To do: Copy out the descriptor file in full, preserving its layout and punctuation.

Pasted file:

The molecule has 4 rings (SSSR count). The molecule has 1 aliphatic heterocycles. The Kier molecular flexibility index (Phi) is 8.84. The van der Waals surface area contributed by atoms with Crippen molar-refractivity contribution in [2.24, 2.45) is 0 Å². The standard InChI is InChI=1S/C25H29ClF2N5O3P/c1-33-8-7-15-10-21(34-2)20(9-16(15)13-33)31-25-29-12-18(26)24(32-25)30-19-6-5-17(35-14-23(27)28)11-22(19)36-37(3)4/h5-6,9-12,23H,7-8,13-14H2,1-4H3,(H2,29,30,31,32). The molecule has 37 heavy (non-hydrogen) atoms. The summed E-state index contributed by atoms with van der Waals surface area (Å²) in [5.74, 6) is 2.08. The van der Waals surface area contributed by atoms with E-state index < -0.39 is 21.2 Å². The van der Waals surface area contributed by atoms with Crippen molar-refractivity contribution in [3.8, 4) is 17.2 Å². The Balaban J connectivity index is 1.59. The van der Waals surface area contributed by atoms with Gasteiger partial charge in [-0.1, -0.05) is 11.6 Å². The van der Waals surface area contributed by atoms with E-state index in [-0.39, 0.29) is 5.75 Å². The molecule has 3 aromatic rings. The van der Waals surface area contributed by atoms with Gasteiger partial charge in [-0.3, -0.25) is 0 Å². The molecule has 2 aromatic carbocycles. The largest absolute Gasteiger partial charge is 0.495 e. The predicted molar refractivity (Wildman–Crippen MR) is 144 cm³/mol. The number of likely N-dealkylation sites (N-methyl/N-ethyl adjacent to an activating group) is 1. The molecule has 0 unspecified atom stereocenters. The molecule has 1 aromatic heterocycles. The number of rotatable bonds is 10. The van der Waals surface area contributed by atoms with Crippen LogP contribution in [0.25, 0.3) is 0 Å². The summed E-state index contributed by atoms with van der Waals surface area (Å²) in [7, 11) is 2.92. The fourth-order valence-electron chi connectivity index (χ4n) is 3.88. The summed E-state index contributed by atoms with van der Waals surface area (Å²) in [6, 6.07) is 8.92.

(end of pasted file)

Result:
The molecule has 4 rings (SSSR count). The molecule has 1 aliphatic heterocycles. The Kier molecular flexibility index (Phi) is 8.84. The van der Waals surface area contributed by atoms with Crippen molar-refractivity contribution in [2.24, 2.45) is 0 Å². The standard InChI is InChI=1S/C25H29ClF2N5O3P/c1-33-8-7-15-10-21(34-2)20(9-16(15)13-33)31-25-29-12-18(26)24(32-25)30-19-6-5-17(35-14-23(27)28)11-22(19)36-37(3)4/h5-6,9-12,23H,7-8,13-14H2,1-4H3,(H2,29,30,31,32). The molecule has 37 heavy (non-hydrogen) atoms. The summed E-state index contributed by atoms with van der Waals surface area (Å²) in [5.74, 6) is 2.08. The van der Waals surface area contributed by atoms with E-state index < -0.39 is 21.2 Å². The van der Waals surface area contributed by atoms with Crippen molar-refractivity contribution in [3.8, 4) is 17.2 Å². The Balaban J connectivity index is 1.59. The van der Waals surface area contributed by atoms with Gasteiger partial charge in [-0.1, -0.05) is 11.6 Å². The van der Waals surface area contributed by atoms with E-state index in [-0.39, 0.29) is 5.75 Å². The molecule has 3 aromatic rings. The van der Waals surface area contributed by atoms with Gasteiger partial charge in [-0.3, -0.25) is 0 Å². The molecule has 2 aromatic carbocycles. The largest absolute Gasteiger partial charge is 0.495 e. The predicted molar refractivity (Wildman–Crippen MR) is 144 cm³/mol. The number of likely N-dealkylation sites (N-methyl/N-ethyl adjacent to an activating group) is 1. The molecule has 0 unspecified atom stereocenters. The molecule has 1 aromatic heterocycles. The number of rotatable bonds is 10. The van der Waals surface area contributed by atoms with Crippen LogP contribution in [0.25, 0.3) is 0 Å². The summed E-state index contributed by atoms with van der Waals surface area (Å²) in [7, 11) is 2.92. The fourth-order valence-electron chi connectivity index (χ4n) is 3.88. The summed E-state index contributed by atoms with van der Waals surface area (Å²) in [6, 6.07) is 8.92.